The reactions to Buondì Motta marketing campaign are the emblem of our country, more intoxicated by respectability than by sugar.
Torrents of words, but dead-end discussions. Indignation for the exploitation of the “Mulino Bianco family” values (happiness, obedience), young girls, mothers and fathers sacrificed on the altar of creativity; and even the working class is involved: poor unfortunate postman.
Last Christmas, Motta created an equally provocative campaign, magnifying its traditional and tasty panettone, made of butter, eggs and candied fruit… as opposed to the vegan panettone.
That initiative already caused stir. I remember acidic comments from fundamentalist vegans and the traditional champions of minorities, which were offended by such audacity.
However, if Motta has just relaunched with Buondì, I think that their Christmas results had been positive.
Otherwise they would have fired the Marketing Director on the spot, changed agency, and now they would have come out with a dull but politically correct campaign.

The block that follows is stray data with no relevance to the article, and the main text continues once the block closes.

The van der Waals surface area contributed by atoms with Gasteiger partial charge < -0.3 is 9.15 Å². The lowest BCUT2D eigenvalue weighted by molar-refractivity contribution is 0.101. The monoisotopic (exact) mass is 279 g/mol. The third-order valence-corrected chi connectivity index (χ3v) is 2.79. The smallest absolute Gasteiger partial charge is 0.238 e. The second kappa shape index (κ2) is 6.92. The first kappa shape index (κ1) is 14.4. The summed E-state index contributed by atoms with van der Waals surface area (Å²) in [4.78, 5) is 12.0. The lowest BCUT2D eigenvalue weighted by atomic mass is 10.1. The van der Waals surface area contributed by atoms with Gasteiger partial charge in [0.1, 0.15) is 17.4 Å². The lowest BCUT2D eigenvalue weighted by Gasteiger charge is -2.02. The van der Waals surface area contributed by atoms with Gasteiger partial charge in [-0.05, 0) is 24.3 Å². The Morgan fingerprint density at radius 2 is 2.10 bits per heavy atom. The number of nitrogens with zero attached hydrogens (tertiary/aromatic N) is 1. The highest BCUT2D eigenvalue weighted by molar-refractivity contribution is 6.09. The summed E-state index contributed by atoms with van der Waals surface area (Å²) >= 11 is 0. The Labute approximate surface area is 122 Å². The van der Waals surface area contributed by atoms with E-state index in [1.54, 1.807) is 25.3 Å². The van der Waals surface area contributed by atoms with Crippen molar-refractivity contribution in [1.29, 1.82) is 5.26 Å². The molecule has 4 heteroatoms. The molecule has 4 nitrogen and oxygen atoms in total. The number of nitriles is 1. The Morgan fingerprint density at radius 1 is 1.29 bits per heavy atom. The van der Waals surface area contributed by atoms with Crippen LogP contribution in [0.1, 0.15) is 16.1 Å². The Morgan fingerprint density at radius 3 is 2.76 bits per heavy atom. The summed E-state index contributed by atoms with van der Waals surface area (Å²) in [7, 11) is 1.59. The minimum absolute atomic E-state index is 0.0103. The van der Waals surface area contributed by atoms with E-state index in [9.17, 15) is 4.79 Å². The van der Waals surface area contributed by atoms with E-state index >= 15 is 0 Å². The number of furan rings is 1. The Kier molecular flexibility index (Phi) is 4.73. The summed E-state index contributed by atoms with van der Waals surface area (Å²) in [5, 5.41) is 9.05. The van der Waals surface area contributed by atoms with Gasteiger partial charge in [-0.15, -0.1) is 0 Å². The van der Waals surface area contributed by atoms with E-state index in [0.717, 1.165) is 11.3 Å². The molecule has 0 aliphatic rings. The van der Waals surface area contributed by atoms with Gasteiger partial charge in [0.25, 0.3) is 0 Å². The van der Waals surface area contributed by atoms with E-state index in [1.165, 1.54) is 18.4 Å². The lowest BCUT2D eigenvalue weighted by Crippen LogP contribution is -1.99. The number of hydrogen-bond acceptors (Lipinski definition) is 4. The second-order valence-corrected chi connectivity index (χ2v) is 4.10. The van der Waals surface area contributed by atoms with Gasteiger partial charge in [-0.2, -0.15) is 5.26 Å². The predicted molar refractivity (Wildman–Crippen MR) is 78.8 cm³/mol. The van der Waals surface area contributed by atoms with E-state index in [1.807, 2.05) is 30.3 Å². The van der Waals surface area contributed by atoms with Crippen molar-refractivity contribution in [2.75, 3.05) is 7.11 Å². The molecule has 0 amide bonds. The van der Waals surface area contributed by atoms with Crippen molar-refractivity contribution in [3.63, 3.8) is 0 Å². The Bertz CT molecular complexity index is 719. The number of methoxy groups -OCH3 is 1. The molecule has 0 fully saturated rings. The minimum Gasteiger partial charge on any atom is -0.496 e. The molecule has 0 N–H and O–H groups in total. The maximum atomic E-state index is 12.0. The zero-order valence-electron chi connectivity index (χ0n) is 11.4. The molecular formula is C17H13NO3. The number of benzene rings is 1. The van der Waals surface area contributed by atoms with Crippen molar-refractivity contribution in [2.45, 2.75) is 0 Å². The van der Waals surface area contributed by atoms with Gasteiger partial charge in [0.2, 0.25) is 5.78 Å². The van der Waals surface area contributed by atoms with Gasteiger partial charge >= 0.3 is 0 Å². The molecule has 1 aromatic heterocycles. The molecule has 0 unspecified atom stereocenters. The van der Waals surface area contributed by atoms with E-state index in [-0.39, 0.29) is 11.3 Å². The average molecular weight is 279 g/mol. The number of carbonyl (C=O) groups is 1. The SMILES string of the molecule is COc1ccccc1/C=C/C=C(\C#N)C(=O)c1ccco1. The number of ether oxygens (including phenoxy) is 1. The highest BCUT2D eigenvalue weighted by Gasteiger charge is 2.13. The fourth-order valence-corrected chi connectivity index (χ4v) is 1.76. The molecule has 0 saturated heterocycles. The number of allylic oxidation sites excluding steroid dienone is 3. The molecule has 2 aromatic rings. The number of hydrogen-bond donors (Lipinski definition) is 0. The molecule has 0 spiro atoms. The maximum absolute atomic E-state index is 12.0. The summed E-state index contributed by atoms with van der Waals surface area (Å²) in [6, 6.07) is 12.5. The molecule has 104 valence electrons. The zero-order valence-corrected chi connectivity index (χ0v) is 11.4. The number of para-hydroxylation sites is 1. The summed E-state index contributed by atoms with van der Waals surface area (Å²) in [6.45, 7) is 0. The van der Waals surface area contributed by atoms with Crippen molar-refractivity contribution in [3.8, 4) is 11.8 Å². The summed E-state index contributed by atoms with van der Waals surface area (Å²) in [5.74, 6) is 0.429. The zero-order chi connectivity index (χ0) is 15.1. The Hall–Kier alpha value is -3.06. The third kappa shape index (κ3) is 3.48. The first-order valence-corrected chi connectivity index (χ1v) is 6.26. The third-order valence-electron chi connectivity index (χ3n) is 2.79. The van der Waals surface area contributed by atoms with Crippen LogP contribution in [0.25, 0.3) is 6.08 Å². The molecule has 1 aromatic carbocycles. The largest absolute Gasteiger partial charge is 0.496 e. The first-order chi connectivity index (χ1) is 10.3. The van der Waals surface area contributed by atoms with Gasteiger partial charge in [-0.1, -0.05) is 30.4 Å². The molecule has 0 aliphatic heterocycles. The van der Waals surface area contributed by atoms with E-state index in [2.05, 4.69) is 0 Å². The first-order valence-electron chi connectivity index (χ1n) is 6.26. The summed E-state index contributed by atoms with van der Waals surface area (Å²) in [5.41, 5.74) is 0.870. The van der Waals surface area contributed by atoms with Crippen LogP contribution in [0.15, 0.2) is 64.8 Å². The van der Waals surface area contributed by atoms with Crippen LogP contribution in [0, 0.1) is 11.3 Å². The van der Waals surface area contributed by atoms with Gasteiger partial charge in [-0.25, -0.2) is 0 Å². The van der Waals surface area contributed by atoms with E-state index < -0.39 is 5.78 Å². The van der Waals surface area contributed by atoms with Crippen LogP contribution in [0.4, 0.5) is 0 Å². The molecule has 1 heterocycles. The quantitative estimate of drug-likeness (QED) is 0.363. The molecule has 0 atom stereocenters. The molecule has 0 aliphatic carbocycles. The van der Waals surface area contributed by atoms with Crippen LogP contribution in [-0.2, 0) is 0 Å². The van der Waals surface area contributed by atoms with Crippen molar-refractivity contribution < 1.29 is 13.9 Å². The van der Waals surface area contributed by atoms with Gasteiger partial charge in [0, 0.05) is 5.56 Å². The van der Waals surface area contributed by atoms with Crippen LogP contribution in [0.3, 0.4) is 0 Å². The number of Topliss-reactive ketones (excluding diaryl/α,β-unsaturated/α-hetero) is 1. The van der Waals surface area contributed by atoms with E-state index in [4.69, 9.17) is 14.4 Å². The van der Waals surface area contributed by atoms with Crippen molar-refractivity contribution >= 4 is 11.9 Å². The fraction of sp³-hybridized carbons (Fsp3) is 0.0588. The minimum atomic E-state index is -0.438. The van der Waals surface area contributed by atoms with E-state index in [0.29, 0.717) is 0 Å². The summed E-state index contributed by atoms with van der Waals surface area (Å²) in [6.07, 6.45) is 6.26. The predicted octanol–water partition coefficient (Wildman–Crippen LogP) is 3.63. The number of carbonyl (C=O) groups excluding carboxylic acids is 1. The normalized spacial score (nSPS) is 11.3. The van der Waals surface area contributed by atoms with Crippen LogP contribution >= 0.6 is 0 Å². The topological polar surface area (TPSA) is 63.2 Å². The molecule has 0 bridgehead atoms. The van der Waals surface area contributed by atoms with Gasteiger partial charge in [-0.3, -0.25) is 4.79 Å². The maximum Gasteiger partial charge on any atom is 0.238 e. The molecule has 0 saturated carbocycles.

Well, the point is precisely this: what’s more important: not being criticized or the results?
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What is the purpose of a marketing campaign, as well as any promotional action?
The only consideration that makes sense, provocative or not, is related to the RESULT of the campaigns.
It applies to Motta and to any other activity aimed to acquire customers.
The yardstick is very simple:
If in the end the income growth of Buondì will be higher than the expenditure for the marketing campaign, Motta will have won.
Otherwise, it will have lost.
Everything else is just a bunch of useless chatter from those who have never had to sell a product.
And I don’t even give a damn about brand awareness for its own sake.
Brand awareness is certainly a fundamental asset, but it’s useful only if it generates demand, not as an exercise of self-celebration.
Because as long as the price of Buondì on the supermarket shelves will be expressed in euros and not in “Brand Awareness”, for me as a mean person and moreover Genoese, it’s the money that matters.
If you are not convinced, one of these days try this experiment: send Pierino to Esselunga to buy Buondì without giving him the money. Before he leaves, you tell him:
Pierino, when you’re at the counter, just say that you’re ‘aware’ of the brand, and you’ll see that they’ll give you snacks even without paying.
Then let me know if he’s back home with the snacks.